|Filed July 25, 2005|
State of North Dakota, Plaintiff and Appellant
Michael Darnell Jackson, Defendant and Appellee
Appeal from the District Court of Cass County, East Central Judicial District, the Honorable Frank L. Racek, Judge.
REVERSED AND REMANDED.
Opinion of the Court by Kapsner, Justice.
Tracy Jo Peters (appeared), Assistant State's Attorney, Aaron Grayson Birst (on brief), Assistant State's Attorney, and Lee Grossman (argued), law student, P.O. Box 2806, Fargo, N.D. 58108-2806, for plaintiff and appellant.
Monty Grant Mertz, P.O. Box 10396, Fargo, N.D. 58106-0396, for defendant and appellee.
State v. Jackson
[¶1] The State appealed from a district court judgment dismissing a criminal charge against Michael Darnell Jackson for failing to register as a convicted sexual offender. We hold a sexual offender is required to register a change of employment address, and we reverse the judgment and remand for determination of guilt or innocence consistent with this opinion.
[¶2] In doing an investigative check, Fargo Police Officer Scott Newton learned that Jackson had been employed with Busy Bubbles Laundromat, but had not registered that employment with the Fargo Police Department. The officer notified the state's attorney, who filed an information, dated September 17, 2004, charging Jackson with failure to register under N.D.C.C. § 12.1-32-15, stating "that on or about January 19, 2004 through May 27, 2004, the above-named defendant failed to register as a convicted sexual offender . . . as required by law, and the defendant had previously been convicted of failure to register as convicted sex offender."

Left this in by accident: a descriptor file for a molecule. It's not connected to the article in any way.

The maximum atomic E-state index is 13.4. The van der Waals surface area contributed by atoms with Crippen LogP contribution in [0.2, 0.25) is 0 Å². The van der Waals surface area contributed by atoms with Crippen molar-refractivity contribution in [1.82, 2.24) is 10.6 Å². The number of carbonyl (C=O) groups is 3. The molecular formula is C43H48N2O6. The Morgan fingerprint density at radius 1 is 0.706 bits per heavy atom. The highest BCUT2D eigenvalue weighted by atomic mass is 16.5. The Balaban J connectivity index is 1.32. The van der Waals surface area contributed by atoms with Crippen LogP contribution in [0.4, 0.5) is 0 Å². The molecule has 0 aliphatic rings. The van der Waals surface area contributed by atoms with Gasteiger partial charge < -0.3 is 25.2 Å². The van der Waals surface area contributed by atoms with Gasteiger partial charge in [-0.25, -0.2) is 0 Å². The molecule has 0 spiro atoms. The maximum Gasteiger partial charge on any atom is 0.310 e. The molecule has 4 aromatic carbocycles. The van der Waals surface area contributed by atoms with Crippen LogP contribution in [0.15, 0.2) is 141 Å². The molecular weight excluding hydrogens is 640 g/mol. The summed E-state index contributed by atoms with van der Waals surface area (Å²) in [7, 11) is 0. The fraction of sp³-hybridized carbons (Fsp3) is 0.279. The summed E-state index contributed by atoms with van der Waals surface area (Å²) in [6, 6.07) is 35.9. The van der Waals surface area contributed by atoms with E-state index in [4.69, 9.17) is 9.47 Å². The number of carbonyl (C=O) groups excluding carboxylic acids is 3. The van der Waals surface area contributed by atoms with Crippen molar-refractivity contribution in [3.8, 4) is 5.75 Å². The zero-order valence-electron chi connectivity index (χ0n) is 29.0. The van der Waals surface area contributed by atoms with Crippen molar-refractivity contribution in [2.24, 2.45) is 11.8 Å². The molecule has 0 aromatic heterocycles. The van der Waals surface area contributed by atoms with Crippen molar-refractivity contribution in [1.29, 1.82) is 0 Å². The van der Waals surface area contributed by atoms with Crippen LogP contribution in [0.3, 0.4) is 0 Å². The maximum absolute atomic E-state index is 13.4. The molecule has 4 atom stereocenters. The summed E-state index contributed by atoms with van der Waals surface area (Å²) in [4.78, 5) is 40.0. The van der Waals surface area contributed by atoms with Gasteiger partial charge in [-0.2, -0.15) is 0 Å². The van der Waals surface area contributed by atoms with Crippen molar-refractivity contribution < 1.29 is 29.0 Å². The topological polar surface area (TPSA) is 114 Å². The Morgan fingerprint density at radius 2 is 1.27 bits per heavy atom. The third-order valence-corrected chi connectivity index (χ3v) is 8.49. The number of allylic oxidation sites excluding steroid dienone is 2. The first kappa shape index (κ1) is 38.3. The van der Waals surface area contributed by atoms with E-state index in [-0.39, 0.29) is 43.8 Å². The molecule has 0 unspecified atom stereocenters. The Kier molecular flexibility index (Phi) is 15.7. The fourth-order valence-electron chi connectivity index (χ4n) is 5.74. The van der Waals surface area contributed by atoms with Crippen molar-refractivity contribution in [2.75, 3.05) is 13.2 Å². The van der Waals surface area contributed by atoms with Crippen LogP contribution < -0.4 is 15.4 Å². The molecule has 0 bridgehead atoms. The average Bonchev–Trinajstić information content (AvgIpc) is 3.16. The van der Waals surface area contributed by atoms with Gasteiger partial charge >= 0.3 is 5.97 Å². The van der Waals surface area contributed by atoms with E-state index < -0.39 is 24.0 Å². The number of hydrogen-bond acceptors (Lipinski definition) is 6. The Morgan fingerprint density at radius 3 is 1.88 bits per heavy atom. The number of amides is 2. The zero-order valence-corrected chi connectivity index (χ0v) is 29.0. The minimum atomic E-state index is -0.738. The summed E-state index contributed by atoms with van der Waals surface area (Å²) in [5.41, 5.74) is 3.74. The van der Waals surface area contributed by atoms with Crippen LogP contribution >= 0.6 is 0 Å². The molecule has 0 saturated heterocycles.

[¶3] A bench trial was held at which the State presented testimony of two witnesses and introduced various documentary exhibits. Testimony and exhibits showed that on January 12, 2004 Jackson registered with the Fargo Police Department as a convicted sexual offender and at that time did not list an employer. About one week later, on January 20, 2004, Jackson accepted employment at Busy Bubbles Laundromat in North Fargo and continued employment there until he was terminated on May 27, 2004. Jackson subsequently changed residences, and on June 28, 2004, he registered his change of home address and listed his current employment with a concrete company.
[¶4] At the close of the State's case, Jackson's counsel moved for a judgment of acquittal. There was discussion, during which the trial court made the following relevant statements:
[H]e has to register, so he fills out this form. And we don't have any reason to believe on the 12th of January this information is not correct on the evidence. He writes down his address. So he's registered on the 12th. 1-12-04 he's registered.The court later stated:
And if the only thing we're prosecuting him for is because he didn't change the name of his employer, he's only required to give his new employment information if he's changed his name, school, or address, and apparently on 6-28-04 when he did that he does list his new employer as the statute requires.(Emphasis added.) The court granted the motion for judgment of acquittal stating, "the verdict of the Court's not guilty." Judgment was entered, and the State appealed.
II. Right of Appeal